Senior Eating TipsMay 28, 2019
Eating well at home can be a challenge for many different types of people especially seniors. One solution is to turn to convenience foods such as premade frozen meals, canned soups, sandwiches and fast food combos. Although these foods provide flavor, calories and some nutrients they are seriously lacking in fiber, minerals, and vitamins. They also provide too much sodium, fat, sugar and man-made, inorganic chemicals. But what’s a person to do with little time to prep whole foods for a busy family every week when tasks like getting the laundry caught up is almost impossible? On the other end of the spectrum – why put forth so much effort prepping and cooking for just one person like a widowed retiree?
Here are some expert tips to help solve this problem:
Packaged Grain Mixes
Whole grains are an excellent choice for health. In the noodle and rice section of the grocery store, there are paper packets or boxes of grains that come with little spice packets for flavoring. There are a variety to choose from including quinoa, brown rice, cous cous, wild rice and so on. These small grain packages make an easy and healthy base for seniors to build a balanced meal upon.
Grain mix packets are also a great choice for a side meal. Try using half the seasoning packet to reduce sodium—don’t worry, the flavor will still be there. Also try adding protein by mixing in grilled chicken, beans, tofu, eggs or nuts for crunch. You can also increase the nutrient profile and add more fiber by including fresh vegetables to your grains. Try incorporating some frozen mixed vegetables, roasted vegetables, or fresh greens like spinach. At Pisgah Valley, the resident gardens are lush with different types of greens for picking this time of the year for adding to a meal such as this one.
Canned or Boxed Soup
Warm soup is always a comforting and healthy choice, right? Not always. The main concern with pre-made soups is sodium and that can be a problem for a lot of seniors. With that said, if you suffer from high blood pressure or retain fluid, opt for the low sodium or no added sodium soups. One other concern with eating only boxed or canned soups in regards to providing good nutrition to seniors is without other additional ingredients there is a lack of calories, protein and fiber. So how can we turn that canned soup into a healthy and substantial meal?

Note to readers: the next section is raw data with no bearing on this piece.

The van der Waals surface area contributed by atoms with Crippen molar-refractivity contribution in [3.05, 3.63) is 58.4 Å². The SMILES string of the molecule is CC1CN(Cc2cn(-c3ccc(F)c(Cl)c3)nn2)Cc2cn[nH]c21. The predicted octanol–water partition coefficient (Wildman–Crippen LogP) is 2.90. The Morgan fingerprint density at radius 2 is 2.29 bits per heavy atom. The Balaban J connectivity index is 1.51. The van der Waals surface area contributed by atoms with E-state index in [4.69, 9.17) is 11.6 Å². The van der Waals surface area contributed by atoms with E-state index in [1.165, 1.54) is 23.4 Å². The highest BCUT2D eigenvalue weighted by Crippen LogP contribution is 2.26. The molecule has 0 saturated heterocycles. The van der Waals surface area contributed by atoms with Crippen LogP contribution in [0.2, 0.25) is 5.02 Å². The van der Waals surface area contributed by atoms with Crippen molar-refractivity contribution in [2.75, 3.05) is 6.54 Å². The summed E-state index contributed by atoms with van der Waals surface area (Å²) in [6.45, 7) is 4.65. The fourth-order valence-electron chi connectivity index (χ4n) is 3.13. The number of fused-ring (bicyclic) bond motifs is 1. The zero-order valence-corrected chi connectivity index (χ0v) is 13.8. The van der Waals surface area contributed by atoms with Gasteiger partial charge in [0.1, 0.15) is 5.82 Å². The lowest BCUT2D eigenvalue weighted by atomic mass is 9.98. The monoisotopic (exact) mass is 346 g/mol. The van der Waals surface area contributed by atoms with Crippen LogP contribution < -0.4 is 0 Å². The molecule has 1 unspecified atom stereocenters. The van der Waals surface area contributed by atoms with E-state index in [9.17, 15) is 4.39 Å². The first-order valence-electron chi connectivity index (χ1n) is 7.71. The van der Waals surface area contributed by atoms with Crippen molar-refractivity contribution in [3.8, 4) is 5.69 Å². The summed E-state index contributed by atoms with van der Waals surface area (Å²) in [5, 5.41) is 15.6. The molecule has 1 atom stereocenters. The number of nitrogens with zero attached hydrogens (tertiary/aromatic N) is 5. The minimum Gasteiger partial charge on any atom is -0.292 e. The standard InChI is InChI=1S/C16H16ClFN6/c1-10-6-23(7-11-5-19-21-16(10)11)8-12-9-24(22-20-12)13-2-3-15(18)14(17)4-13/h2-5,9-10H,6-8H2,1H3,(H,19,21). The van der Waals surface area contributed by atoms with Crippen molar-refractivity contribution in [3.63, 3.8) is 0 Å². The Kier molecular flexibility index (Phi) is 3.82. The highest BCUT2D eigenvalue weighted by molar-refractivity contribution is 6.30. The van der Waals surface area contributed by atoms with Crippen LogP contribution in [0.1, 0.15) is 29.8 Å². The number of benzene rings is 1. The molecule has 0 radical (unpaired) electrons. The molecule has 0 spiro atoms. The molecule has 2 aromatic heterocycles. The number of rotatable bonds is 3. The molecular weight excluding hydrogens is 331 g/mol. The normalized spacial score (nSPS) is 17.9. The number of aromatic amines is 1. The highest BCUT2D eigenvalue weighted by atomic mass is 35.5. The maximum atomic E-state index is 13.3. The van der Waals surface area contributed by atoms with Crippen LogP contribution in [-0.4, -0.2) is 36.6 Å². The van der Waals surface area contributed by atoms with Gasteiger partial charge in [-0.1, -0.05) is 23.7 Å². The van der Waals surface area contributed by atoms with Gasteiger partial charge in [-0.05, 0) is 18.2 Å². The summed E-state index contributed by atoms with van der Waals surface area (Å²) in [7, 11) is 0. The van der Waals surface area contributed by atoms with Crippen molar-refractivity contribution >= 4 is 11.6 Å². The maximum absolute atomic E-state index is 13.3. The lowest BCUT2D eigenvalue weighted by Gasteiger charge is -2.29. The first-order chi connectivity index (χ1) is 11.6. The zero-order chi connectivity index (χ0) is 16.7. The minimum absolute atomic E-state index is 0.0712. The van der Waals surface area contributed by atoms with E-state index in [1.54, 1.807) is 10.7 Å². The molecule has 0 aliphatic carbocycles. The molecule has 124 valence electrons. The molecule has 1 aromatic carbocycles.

- Add a bag of microwave steamed vegetables such as California blend, peas, or any other favorite vegetables you know you’ll eat.
- Mix in a can of low sodium beans for more fiber and protein.
- Serve the soup on top of 1/2 cup of whole grain rice, cous cous or quinoa.
- Also try to eliminate sodium contents by adding a little water to dilute the liquids in the soup.
Pisgah Valley offers at least two fresh soups daily in the Villa Terrace Dining Room for residents.
Sandwiches are reliable because of their versatility and easy preparation. The only problem with sandwiches is they can become the plain old meat and cheese combo with very little fiber or nutrients, or it can settle the sweet tooth by becoming a peanut butter and jelly with very little nutrients as well. Here’s how to make a sandwich a winning meal:
- Use 100% whole wheat bread and avoid plain white bread. By looking at the ingredients label, choose a bread with at least 3 grams of fiber per slice.
- Swap deli meats with crunchy vegetables such as sliced cucumbers, shredded carrots or sliced peppers. Add different types of lettuce and even sprouts for extra texture.
- Swap mayonnaise for spread avocado or hummus. Opting for mustard over mayonnaise is even slightly healthier with a bold flavor.
- Use whole berries or bananas with peanut butter rather than plain jelly for added fiber and nutrients. Peanut butter on toast with sliced strawberries is sure to settle that sweet tooth and provide some good, easy nutrition all at the same time!
By incorporating some of these tips into the weekly meal routine, seniors can create healthy and easy meals with the added bonus of not breaking the bank; all important aspects of life for during the retirement years.